They come not as single spies, but in battalions
History will record that the most baleful legacy of New Labour is not its alarming incompetence or its mendacity in the conduct of public affairs – shameful though they are – but the way in which it has destroyed our privacy. We are the most spied-upon society in Europe, with more CCTV cameras than the rest of the EU combined. In the international rankings calculated by the human rights organisation Privacy International we are near the bottom of the table, marginally above Russia and China but below the Philippines and Thailand.
How did this country, for centuries a bastion of freedom, slither into this morass? Some answers are found in yesterday's chilling analysis of the "Surveillance Society" published by Richard Thomas, the Information Commissioner. Mr Thomas is to be commended for ringing the alarm bells. While conceding that much official snooping is well-intentioned and can bring benefits, he warns that "unseen, uncontrolled or excessive surveillance can foster a climate of suspicion and undermine trust".
We have already passed that stage. New Labour has used the shock of the 9/11 attacks to launch the most sustained assault on personal freedom ever seen in this country outside wartime. It is not just the ubiquity of CCTV cameras or speed cameras – they are simply the visible manifestation of Tony Blair's obsession with control. It is the plans for ID cards and biometric recognition, the national DNA database (which even its own inventor believes is out of control), the computerisation of medical records, the national children's database, ever more intrusive questions proposed for the next Census. Taken together they are stripping us bare of any real sense of privacy.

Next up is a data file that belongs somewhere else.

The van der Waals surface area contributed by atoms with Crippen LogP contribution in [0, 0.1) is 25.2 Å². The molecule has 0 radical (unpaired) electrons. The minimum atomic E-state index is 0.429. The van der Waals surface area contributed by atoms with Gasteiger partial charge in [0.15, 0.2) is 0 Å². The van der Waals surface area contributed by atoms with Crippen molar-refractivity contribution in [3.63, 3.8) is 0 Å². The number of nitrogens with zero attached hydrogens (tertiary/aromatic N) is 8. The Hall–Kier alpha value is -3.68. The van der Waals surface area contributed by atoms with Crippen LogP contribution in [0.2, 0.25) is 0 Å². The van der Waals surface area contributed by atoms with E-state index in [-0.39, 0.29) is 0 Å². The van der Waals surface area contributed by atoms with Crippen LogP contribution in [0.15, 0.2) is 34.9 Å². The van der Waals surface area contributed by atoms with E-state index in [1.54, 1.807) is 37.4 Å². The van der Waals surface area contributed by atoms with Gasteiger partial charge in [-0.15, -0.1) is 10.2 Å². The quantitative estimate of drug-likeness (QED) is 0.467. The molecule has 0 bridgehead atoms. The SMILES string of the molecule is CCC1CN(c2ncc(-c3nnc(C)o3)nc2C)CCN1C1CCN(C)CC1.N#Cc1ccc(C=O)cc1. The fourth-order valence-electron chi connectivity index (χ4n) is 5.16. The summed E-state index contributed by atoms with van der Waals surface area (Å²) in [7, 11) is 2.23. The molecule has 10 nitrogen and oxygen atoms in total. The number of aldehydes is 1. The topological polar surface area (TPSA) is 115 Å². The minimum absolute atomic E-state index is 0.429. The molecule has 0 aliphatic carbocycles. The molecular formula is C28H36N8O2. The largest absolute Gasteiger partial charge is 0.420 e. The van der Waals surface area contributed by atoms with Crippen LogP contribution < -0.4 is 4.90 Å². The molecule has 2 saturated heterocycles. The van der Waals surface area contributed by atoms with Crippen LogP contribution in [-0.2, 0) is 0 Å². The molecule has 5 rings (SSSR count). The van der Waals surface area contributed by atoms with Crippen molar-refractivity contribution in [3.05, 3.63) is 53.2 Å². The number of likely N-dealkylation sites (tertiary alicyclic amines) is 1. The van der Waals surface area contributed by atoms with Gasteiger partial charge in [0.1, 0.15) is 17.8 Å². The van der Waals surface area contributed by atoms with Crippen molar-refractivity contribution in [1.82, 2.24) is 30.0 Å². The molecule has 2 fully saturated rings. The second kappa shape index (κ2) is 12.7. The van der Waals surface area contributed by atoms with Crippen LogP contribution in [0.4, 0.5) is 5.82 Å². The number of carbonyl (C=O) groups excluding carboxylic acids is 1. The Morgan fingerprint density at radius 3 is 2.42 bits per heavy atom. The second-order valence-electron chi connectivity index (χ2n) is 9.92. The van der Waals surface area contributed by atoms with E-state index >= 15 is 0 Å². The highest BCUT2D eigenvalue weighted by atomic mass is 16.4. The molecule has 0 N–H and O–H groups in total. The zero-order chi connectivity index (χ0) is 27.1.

advertisementMinisters glibly argue that they are doing only what the private sector does.
However, we have a choice whether we want to use a mobile telephone, a loyalty card or a credit card (all of which can be used to "profile" us). We have no say in what this Government chooses to inflict upon us as it pursues its manipulative obsessions.
There are profound philosophical questions about the relationship of the state to the individual at stake here – and it is ripe territory for the Conservatives. They are right to say they will not proceed with ID cards: but that is just scratching the surface.
David Cameron is a liberal Conservative who professes a belief in small government. Who better to lead a full-throated and sustained attack on New Labour's surveillance society, which is fast threatening to turn us into a nation of ciphers, and a people without a basic right of privacy.
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